Correction: This story earlier suggested that the President of the National House of Chiefs, Togbe Afede XIV had blamed SEC for their poor handling of the clean-up process that led to the loss of many jobs. He did not state that, rather, he suggested SEC could have better performed its scrutiny role, to prevent the collapse of the affected financial institutions. The Central Bank however was blamed for poor management of the clean-up process. This change has been effected because it was a misreportage of what Togbe Afede XIV said.
President of the National House of Chiefs, Togbe Afede XIV has described the clean-up exercise of the banking sector by the government through the Bank of Ghana as ill-managed.
According to him, the Securities and Exchange Commission could have performed better, its scrutiny role, to prevent the collapse of the affected financial institutions. He also bemoaned the poor management of the process by the Central Bank.
“I’ve said it before that the process was not managed well. If you have crossed indebtedness among several institutions, you want to open their books and see where you can do set-offs in the first place. Otherwise, if I owe you GH¢10.00, you also owe someone GH¢9.00, who also owes someone GH¢8.00, if I fail to pay you, you are in trouble. If you fail to pay the other party, he is in trouble. So, if suddenly, all of us are collapsed, we all are gone,” as qouted by Citi Business News.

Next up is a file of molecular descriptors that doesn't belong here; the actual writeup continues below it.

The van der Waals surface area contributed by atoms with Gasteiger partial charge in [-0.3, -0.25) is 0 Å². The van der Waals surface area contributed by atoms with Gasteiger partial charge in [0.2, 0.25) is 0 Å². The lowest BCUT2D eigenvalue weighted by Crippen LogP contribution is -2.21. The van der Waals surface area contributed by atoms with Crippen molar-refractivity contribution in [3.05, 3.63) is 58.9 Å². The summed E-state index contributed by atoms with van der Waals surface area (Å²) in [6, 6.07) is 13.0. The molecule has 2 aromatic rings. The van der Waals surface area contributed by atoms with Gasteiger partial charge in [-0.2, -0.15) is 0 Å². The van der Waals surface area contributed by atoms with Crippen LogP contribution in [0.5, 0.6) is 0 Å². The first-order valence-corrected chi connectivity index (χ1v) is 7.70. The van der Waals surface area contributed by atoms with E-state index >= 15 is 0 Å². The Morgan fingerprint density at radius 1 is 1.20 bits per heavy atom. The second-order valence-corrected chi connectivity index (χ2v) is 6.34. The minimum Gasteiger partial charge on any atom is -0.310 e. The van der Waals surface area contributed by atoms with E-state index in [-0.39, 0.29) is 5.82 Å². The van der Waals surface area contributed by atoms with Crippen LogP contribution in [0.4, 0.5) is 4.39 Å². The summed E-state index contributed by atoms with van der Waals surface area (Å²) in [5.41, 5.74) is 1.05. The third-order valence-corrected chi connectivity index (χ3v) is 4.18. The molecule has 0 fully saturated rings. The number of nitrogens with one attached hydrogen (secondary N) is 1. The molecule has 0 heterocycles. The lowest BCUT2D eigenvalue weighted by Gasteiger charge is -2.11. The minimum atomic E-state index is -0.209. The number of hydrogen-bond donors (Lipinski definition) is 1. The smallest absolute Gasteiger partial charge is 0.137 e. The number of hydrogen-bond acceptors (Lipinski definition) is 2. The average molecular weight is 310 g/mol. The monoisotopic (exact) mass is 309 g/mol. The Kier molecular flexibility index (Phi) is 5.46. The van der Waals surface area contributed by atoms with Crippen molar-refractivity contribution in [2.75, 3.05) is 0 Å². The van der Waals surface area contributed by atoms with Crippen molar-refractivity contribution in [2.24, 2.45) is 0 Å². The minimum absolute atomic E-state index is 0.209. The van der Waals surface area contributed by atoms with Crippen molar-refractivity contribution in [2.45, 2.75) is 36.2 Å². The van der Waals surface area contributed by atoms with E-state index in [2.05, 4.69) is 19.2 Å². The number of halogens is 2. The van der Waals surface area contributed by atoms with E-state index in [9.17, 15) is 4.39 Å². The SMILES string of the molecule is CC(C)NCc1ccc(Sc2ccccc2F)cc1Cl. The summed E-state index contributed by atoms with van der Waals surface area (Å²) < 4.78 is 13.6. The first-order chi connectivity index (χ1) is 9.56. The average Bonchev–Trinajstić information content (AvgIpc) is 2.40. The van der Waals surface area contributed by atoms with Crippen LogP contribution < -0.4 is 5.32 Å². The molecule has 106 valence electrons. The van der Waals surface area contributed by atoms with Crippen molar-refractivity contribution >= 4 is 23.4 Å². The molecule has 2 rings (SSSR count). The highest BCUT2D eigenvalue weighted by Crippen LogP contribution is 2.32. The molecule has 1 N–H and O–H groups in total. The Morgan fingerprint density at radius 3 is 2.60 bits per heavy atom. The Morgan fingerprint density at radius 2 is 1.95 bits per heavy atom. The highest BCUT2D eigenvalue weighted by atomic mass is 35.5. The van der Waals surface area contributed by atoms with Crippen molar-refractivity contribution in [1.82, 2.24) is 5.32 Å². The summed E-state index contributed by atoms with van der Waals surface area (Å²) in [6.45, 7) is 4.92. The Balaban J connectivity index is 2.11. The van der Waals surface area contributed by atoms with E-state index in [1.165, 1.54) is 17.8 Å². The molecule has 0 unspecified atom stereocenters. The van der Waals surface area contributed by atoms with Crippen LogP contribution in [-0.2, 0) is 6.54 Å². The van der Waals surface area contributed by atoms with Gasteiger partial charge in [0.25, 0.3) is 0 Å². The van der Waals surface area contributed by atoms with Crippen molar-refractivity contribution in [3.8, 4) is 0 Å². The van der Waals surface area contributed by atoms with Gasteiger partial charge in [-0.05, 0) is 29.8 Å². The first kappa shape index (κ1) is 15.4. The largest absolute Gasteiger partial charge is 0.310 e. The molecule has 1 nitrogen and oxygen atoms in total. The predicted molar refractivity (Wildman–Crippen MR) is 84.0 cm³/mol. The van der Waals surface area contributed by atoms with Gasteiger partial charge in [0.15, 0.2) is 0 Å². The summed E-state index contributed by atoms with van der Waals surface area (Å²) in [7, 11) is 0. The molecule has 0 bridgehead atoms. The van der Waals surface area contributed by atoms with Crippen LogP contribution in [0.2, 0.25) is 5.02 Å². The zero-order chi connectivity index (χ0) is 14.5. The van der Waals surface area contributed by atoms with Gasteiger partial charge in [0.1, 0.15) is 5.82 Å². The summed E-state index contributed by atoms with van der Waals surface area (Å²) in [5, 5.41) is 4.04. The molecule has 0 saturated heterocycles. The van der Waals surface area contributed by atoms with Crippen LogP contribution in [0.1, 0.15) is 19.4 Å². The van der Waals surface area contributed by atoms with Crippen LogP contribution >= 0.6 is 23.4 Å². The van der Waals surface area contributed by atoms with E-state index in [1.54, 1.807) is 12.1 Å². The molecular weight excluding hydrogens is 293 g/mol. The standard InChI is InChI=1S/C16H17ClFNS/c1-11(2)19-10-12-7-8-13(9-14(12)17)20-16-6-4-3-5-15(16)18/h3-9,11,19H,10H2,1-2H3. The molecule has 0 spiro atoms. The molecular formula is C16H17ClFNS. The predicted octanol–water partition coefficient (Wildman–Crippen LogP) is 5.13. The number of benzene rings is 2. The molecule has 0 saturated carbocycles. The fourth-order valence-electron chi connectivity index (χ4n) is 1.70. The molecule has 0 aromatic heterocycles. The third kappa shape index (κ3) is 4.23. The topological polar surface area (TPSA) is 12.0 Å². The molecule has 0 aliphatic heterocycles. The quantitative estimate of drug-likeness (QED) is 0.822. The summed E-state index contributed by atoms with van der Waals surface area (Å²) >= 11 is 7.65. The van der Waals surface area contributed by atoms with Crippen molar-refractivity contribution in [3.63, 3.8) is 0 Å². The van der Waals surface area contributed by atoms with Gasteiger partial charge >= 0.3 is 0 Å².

Togbe Afede XIV said this speaking on Citi TV’s Point of View segment last week.
He added, “on the other hand, if we examine all our books, it will be realized that if Togbe pays you the GH¢10.00, everybody else is covered; then through set-offs, Togbe becomes the only person who goes, not all of us. I think there were a lot of mistakes in the way it was was handled. So, by the time probably they realized, it was too late to do it differently; so, they saw many companies that collapsed.”
Meanwhile, the Finance Minister, Ken Ofori-Atta has earlier said that most of the collapsed banks and financial institutions that became insolvent due to the financial sector clean-up exercise were found to be ‘ponzi’ schemes.
He explained that before the takeover of the collapsed banks by the Bank of Ghana, some managers and directors of the banks were literally bankrupt yet were taking depositors funds and loaning them back for regeneration.
As part of its efforts to restore confidence in the banking and specialized deposit-taking sectors, the Bank of Ghana (BoG) embarked on a clean-up exercise in August 2017 to resolve insolvent financial institutions whose continued existence posed risks to the interest of depositors.
The clean-up saw the revocation of licenses of 9 universal banks, 347 microfinance companies, 39 microcredit companies or money lenders, 15 savings and loans companies, 8 finance house companies, and two non-bank financial institutions.
The move by the central bank was a comprehensive assessment of the savings and loans and finance house sub-sectors carried out by the BoG in the last few years after it identified serious breaches.